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Ditch The Bedroom TV

Falling asleep and staying asleep are incredibly important for brain health and cognitive function. Sleep may be affected by specific causes of Dementia, but in addition, some studies show that poor sleep might actually contribute to the development of a Dementia. Many people struggle with getting adequate sleep due to various factors, including stress, activity level, and poor sleep hygiene.

Electronics have found their way into many aspects of modern life. Adults and children have more access to LED screens and electronic entertainment today than at any other time in history. While many of these tablets, smartphones, and TV screens can improve the quality of communication, they can also negatively impact your brain health.

The Nielsen organization reports that, on average, adults watch 33 hours per week, while children average 24 hours. Most of this viewing time occurs in the evening hours, shortly before bed, or while lying in bed before trying to go to sleep.

When you’re watching a television program, it engages the brain. You can often find yourself reacting to the program, formulating questions about what will happen next, or even emotionally reacting to what’s on the screen. When this happens, it often results in the brain releasing stress hormones like adrenaline and cortisol, which stimulate the body and continue to keep the brain engaged. You start to set up a cycle in your brain that encourages it to stay awake and alert at precisely the same time that it’s supposed to be calming down to prepare for sleep.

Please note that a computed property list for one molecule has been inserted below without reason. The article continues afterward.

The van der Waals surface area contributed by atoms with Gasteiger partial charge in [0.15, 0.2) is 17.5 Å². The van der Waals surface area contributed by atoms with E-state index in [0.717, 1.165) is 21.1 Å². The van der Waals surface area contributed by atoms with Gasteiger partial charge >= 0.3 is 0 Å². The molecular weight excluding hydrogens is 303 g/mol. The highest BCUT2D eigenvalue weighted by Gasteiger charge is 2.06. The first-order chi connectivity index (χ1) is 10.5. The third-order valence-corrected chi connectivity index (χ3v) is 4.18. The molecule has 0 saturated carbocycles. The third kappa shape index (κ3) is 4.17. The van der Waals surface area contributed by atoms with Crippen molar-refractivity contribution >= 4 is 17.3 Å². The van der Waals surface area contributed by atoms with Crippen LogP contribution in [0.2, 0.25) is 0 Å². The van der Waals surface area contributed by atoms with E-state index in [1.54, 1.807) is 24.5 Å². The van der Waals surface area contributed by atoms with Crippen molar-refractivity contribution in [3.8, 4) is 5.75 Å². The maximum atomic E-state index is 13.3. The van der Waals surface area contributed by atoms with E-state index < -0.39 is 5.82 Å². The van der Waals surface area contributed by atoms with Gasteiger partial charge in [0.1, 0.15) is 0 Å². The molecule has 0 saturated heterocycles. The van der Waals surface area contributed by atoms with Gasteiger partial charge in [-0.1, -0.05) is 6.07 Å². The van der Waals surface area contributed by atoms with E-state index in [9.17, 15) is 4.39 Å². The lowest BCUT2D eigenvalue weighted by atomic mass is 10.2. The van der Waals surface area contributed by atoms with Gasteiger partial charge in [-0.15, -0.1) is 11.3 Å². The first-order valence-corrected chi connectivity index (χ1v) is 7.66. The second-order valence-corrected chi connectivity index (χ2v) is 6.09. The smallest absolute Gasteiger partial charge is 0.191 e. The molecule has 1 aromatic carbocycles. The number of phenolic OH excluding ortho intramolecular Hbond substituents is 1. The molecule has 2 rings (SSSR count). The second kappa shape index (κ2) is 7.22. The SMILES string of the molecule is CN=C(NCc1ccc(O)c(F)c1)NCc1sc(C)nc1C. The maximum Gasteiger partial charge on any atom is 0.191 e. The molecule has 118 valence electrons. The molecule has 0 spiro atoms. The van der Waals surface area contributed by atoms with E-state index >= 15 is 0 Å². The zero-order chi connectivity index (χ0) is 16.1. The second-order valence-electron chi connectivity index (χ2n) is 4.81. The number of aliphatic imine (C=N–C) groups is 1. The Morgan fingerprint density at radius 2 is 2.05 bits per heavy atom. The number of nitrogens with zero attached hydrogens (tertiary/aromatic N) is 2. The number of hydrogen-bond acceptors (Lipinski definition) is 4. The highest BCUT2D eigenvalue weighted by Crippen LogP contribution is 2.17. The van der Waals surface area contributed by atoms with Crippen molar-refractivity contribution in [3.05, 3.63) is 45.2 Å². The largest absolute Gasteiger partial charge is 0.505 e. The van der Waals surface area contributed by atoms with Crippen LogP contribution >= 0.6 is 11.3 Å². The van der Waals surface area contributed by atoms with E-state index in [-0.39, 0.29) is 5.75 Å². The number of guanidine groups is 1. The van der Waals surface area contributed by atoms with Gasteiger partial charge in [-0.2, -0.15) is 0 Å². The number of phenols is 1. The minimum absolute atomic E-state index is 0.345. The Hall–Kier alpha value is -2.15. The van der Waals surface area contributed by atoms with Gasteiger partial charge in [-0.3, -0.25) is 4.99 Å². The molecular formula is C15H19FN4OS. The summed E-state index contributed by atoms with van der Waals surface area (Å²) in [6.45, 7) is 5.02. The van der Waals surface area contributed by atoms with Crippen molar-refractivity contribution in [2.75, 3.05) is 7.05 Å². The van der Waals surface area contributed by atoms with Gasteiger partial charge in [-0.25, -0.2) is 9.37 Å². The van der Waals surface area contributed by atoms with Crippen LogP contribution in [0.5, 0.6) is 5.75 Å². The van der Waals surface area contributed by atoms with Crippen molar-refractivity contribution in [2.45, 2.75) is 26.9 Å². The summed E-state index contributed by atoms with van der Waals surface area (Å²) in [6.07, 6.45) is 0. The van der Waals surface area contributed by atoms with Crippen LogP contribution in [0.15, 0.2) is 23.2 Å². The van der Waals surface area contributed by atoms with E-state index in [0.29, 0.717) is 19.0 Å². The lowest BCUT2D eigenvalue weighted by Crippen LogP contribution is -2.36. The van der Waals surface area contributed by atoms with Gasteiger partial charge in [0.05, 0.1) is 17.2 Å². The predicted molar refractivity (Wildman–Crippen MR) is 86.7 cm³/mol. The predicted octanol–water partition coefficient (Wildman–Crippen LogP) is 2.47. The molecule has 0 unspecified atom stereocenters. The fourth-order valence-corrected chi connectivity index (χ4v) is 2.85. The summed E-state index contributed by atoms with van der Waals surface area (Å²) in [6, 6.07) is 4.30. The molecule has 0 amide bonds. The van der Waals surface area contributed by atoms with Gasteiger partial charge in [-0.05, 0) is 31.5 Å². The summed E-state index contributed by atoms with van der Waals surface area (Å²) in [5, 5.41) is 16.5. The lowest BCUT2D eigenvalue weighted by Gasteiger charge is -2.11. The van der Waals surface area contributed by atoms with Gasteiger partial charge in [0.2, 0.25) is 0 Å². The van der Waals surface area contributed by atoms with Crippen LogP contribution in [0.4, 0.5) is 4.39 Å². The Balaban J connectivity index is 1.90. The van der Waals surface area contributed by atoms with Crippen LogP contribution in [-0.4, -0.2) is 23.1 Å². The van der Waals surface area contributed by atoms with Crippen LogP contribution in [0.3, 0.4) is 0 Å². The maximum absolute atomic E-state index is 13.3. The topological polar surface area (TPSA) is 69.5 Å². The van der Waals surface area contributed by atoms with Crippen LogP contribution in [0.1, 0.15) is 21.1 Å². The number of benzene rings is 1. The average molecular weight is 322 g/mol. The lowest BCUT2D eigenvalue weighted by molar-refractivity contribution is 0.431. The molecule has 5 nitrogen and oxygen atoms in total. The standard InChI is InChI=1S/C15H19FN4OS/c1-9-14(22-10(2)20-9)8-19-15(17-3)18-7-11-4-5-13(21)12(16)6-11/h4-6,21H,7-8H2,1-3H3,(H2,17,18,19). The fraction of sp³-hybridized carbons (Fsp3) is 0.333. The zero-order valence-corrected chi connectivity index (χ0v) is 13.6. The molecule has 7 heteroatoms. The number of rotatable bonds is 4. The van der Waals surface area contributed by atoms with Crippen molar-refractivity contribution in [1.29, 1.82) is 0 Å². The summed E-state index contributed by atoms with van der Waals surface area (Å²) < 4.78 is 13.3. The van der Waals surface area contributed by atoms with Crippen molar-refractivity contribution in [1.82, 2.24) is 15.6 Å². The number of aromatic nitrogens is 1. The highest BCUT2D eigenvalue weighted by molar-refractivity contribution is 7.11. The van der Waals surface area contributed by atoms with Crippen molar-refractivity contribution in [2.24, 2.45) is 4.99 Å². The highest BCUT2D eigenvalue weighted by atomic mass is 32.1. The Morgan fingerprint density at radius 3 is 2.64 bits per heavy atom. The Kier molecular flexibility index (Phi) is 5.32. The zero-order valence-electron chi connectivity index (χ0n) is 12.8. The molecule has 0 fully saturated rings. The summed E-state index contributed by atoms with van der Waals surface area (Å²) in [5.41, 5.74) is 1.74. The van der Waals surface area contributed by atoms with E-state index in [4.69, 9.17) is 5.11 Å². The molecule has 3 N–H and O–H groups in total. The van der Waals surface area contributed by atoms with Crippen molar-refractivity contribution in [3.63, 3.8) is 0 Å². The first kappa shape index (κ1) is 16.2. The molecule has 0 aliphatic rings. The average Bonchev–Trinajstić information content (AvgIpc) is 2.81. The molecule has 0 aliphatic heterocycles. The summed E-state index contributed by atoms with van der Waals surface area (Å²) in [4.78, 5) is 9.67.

Your bedroom should be set up as an environment that is conducive to getting a good night’s sleep. Removing the television from your bedroom removes unneeded stimulus.

Going to sleep each night in a positive sleep environment trains your brain to recognize the timing and routine of the sleep-wake pattern. This allows you to fall asleep more quickly and stay asleep throughout the night. This can also be a significant factor in reducing your dependency issues regarding sleep aids and medications.

Contributor: Dr. Michael Trayford is a Board-Certified Chiropractic Neurologist and Founder of APEX Brain Centers in Asheville, NC. For more information, please visit

Contributing authors' opinions are not necessarily those of the Dementia Society, Inc. We do not endorse nor guarantee products, comments, suggestions, links, or other forms of the content contained within blog posts that have been provided to us with permission, paid or otherwise. Dementia Society does not provide medical advice. Please consult your doctor.



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